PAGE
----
Friday, June 20, 2014

Marine Science @ Otago - Fede Baltar

Ocean Sampling Day 2014

I'm posting this on Ocean Sampling Day - 21st June 2014 - whilst the biggest global effort in marine science carried out in a single day is happening! 

Scientists from more than 150 marine research locations around the world are collecting seawater samples on the same day in order to identify all the microbes - and there are millions in just one drop!  Gene sequencing will be used to identify the DNA of the microorganisms.

The Marine Science Department at the University of Otago is one of two places in New Zealand that is carrying out scientific sampling.   Dr Fede Baltar is leading the team of volunteers carrying out the sampling.

Dr Fede Baltar is ideally suited to this role.  His research in biological oceanography integrates marine microbial ecology and biogeochemistry within the framework of physical  oceanography.  His research is based on microbes, trying to arrive at a mechanistic understanding of the regulation of marine carbon cycling to better constrain the potential consequences of climate change on the marine biogeochemical cycles and vice versa.

Dr Fede Baltar's sampling team on this historic day includes Marine Science staff and students, and students and staff from local high schools.  As Fede says:

"This is an important occasion as it is the first time scientists from all around the world are joining their efforts to do the sampling on one day and under the same conditions.  This provides us with a snapshot of the current state of the microbes that are the basis of all life in our oceans, and will help us to find out how they may respond to climate change."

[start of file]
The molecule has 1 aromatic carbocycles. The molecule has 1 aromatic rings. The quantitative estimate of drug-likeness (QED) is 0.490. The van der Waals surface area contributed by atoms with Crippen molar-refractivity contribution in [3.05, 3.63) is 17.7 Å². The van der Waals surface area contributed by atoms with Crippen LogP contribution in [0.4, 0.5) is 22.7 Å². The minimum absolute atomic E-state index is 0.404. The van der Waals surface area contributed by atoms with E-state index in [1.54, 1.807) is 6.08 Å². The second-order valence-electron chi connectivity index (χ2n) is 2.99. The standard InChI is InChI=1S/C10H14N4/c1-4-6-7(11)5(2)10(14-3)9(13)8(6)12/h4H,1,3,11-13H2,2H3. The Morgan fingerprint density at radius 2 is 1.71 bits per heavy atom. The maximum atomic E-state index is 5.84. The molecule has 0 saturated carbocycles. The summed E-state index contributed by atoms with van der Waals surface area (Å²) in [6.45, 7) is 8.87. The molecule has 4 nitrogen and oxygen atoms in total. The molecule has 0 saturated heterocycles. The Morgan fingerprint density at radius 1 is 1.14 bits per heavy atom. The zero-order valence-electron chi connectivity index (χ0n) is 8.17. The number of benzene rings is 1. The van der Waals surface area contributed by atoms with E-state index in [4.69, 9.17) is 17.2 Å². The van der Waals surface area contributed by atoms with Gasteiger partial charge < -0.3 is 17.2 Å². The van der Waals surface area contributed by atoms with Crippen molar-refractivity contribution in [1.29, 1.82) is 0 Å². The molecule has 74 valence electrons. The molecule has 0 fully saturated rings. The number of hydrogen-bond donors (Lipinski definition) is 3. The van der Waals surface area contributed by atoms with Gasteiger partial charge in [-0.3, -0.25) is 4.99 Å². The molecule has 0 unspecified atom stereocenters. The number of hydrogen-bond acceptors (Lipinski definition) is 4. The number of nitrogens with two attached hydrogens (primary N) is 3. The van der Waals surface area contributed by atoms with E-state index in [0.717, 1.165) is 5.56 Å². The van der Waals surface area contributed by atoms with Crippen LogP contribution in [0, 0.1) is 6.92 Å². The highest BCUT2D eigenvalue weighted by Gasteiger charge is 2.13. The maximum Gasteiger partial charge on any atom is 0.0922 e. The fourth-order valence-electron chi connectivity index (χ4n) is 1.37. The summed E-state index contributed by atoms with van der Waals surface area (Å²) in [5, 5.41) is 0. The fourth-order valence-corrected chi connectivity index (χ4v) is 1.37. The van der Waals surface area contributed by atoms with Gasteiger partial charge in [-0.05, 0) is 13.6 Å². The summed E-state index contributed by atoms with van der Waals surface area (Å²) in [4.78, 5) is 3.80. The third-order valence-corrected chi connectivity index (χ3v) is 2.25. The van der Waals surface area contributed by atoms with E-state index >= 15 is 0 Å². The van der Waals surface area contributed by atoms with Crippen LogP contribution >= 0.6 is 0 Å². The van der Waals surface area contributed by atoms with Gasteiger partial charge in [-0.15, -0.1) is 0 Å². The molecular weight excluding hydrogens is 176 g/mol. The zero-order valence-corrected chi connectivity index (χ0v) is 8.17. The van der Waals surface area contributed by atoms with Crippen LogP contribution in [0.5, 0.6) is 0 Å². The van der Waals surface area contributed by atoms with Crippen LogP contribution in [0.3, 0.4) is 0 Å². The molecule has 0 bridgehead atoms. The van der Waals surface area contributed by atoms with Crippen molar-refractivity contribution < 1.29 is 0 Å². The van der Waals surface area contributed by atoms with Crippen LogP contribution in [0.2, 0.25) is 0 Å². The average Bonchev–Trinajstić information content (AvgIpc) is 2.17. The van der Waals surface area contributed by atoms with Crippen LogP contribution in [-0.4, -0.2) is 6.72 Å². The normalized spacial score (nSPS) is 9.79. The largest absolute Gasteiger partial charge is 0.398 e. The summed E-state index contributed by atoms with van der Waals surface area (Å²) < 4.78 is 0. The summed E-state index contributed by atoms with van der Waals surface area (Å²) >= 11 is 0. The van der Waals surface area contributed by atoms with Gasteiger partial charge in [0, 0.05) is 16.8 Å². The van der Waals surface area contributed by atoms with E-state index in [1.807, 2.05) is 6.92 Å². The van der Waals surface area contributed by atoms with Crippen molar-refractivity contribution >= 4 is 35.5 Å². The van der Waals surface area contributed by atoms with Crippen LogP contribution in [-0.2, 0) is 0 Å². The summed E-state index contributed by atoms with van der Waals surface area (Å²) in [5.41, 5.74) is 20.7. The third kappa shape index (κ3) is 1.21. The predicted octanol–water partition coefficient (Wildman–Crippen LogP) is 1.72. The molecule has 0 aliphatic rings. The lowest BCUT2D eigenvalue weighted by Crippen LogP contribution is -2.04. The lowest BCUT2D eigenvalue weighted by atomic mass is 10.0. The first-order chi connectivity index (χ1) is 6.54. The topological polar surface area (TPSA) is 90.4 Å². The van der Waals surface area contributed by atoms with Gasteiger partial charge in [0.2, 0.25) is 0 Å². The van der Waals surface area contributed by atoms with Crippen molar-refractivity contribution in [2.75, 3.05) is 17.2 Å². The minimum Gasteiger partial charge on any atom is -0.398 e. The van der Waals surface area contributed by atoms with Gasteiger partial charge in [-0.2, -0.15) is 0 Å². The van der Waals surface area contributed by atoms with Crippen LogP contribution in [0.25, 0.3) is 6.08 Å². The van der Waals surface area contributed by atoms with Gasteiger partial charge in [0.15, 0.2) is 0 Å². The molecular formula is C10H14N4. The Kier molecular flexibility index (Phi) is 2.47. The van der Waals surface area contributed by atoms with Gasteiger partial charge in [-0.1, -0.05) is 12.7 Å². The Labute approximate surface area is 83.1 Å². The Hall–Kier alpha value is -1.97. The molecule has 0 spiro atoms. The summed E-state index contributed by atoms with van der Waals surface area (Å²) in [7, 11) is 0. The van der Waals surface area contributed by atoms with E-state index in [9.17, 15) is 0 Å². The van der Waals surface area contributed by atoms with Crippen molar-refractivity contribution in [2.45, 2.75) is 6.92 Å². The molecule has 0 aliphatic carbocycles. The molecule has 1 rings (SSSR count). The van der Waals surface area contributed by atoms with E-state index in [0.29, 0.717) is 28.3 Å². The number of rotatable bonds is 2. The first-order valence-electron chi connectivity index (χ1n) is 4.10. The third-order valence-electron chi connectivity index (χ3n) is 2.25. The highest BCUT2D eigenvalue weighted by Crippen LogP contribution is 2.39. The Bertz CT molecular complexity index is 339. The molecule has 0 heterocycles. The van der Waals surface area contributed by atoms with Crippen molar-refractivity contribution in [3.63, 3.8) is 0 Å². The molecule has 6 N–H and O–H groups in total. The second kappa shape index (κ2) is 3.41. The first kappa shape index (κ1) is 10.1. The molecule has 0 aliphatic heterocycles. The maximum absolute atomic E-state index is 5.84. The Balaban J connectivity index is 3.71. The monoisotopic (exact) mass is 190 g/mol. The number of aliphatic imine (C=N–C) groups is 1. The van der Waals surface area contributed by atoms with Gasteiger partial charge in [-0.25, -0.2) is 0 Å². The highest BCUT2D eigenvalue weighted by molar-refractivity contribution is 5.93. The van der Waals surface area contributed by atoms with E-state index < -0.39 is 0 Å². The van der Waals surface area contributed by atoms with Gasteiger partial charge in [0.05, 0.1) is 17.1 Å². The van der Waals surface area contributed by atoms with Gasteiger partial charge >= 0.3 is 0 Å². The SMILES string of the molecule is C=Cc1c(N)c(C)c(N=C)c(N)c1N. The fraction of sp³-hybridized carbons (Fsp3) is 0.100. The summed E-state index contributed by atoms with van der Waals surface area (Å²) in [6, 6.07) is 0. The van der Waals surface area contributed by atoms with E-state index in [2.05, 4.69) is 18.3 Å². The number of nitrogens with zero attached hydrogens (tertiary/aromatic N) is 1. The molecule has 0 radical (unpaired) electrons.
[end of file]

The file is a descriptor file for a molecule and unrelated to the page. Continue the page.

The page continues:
All samples collected on Ocean Sampling Day will be sent to the Max Planck Institute for Marine Microbiology in Germany for analysis, and samples will be stored at the Smithsonian Institution's Natural History Museum in the USA at their brand new BioArchiving facility. This will facilitate long-term access to this material, as well as advanced analyses in the future which immensely increases the value of the project.

Monday, June 9, 2014

Marine Science @ Otago - Marta Guerra

How do dolphins react to boats and underwater noise?
 In the last two decades there has been a rapid growth in nature tourism, including boat-based whale and dolphin watching. As a consequence, coastal cetaceans have been increasingly exposed to boats and noise. Doubtful Sound (Fiordland, New Zealand) is home to a small resident population of 62 bottlenose dolphins (Tursiops truncatus), and is also a hotspot for tourism, with boat cruises running year round in the fiord. 

As part of her MSc thesis, Marta Guerra spent a year making acoustic recordings and observing the dolphins' behaviour to understand how they are affected by the presence and noise of tour boats.
 The research showed that dolphin groups with mother−calf pairs were less coordinated and more dispersed in the presence of tour boats, while groups without calves were not affected. These groups also became more vocal when boats were close and while moving away, presumably to re-establish group structure. Dolphins also responded to boat noise by altering the pitch and duration of their whistles.

These findings suggest that elevated boat noise affects communication, and that groups with calves are particularly sensitive to boat presence and noise.
 Due to the population being endangered and having a history of low calf survival, these findings have relevant implications for the management of boat tourism in Doubtful Sound.